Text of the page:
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Commentary: Williamson Countys tall steeples will be missed

 
Williamson County receives a great deal of attention for its abundance—whether that be the pastoral farms, rolling green hills, still waters of the Harpeth River or numerous historic landmarks that help tell the never ending story of Middle Tennessee.
 
But it is most definitely the people who live, work and worship here that set our community apart. In 2013, the county continued to grow—as has been projected every year for the past few decades—and longtime residents continued to talk among themselves about just how much the development landscape has changed. From Brentwood to Spring Hill, Fairview to Franklin and Nolensville to Thompson’s Station each city has encountered some sort of major addition or alteration. Even Cool Springs Galleria is readying for an expansion.
 
I think that is why it is more important than ever to pay a special tribute to those whose contributions—civic, social, artistic, entrepreneurial and spiritual— are going to be missed in 2014. With the passing of these tall steeples in our community, life in Williamson County has changed once again.
 
Each and every person who lost a friend or family member this past year has experienced a deep mourning this holiday season.  The Herald staff would like to mention a few folks who made such an impact that they will always be remembered and cherished in our hearts.
 
In January, the community lost a great leader and businessman in Ed Moody. A beloved World War II veteran who seemed to have an unflappable personality and endless optimism he witnessed monumental change in our community. But more than that he provided wisdom and leadership every step of the way. His footprint remains a part of this community through his business at Moody Tires, his leadership in Franklin Noon Rotary and his constant support of seeing healthcare advance in the county.
 
John Thome “Pete” Flaugher, who died nearly one year ago, was an anchor in the local banking industry in Williamson County for decades. His easy going personality and firm handshake made him a successful businessman and community leader. Mr. Flaugher, a Kentucky native, was also a veteran before starting his career at the Harpeth National Bank. His public service as a thoughtful and measured member of the Franklin Planning Commission will be remembered for years to come.
 
Brentwood’s own Mayor Joe Sweeney died this summer leaving longtime city employees and residents with a world of fond memories of this charismatic leader. He was the face of Brentwood to many as he served on the Brentwood City Commission for 38 years and was elected to the position of mayor by his peers more than any other mayor in the city’s history. His feisty Irish demeanor was a positive trait for Mayor Sweeney who never met a stranger and always welcomed a newcomer to the city with open arms.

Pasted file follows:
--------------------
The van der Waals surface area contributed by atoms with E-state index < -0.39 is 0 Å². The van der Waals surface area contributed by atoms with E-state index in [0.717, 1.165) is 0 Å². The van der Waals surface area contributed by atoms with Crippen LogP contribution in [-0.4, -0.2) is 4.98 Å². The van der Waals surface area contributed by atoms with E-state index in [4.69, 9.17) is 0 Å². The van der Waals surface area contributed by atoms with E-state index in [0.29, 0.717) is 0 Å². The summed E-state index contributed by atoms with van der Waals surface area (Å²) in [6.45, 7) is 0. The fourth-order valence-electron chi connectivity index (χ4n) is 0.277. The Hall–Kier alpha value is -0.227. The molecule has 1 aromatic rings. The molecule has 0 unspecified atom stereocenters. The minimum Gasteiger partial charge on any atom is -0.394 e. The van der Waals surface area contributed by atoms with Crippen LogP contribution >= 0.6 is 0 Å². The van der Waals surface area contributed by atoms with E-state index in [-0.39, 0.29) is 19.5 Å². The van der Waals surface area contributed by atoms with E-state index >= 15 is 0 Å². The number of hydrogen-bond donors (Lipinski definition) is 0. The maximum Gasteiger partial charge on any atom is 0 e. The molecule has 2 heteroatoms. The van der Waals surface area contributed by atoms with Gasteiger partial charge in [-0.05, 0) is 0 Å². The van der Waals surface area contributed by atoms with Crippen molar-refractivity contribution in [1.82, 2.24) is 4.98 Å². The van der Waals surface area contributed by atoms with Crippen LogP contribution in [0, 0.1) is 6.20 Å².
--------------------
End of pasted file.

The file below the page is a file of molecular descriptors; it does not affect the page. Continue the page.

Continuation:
Just a few months following Mayor Sweeney’s passing, Brentwood’s first head of law enforcement died. Howard Buttrey was one of the most beloved and respected men in Williamson County’s law enforcement community. He held the distinction of being the first police chief of Nashville’s newest suburban, bedroom community in the early 1970s. He led the city through its earliest growth in the 1980s taking a young department from a couple of police cars and a small staff to a highly-trained and respected law enforcement agency that has a reputation for trust and interlocal cooperation.
 
It was just before Christmas when two fantastic ladies, whose warmth and vitality made Main Street the personable place it is, passed away. Pat Hesson, every local banker’s favorite greeter and customer service representative, left a huge void among friends and family. Pat Hesson was one of those people who could enthusiastically support those projects that needed a cheerleader. 
 
Downtown Franklin was a brighter place because of Barbara Harlin. Mrs. Harlin was the quintessential Southern lady. She always made her customers — friends or strangers — feel welcome and important. When she opened The Registry with her dear friend Carla Myers, she introduced Franklin to a selection of fine gifts and china unmatched by prior Main Street retail establishments. As a longtime resident of Williamson County, Mrs. Harlin was a huge supporter of her community, especially Battle Ground Academy. Her heart was also close to the work of Vanderbilt’s Children’s Hospital.
 
As we begin 2014 and consider the challenges ahead, remember the friends and colleagues who provide you with the most positive energy and encouragement. It might be the simplicity of a smile or a handshake that is the memory that you cherish the most.
 
Pam Horne is the managing editor of the Williamson Herald. Email her at pamhorne@williamsonherald.com
 

Posted on: 1/3/2014

 
 

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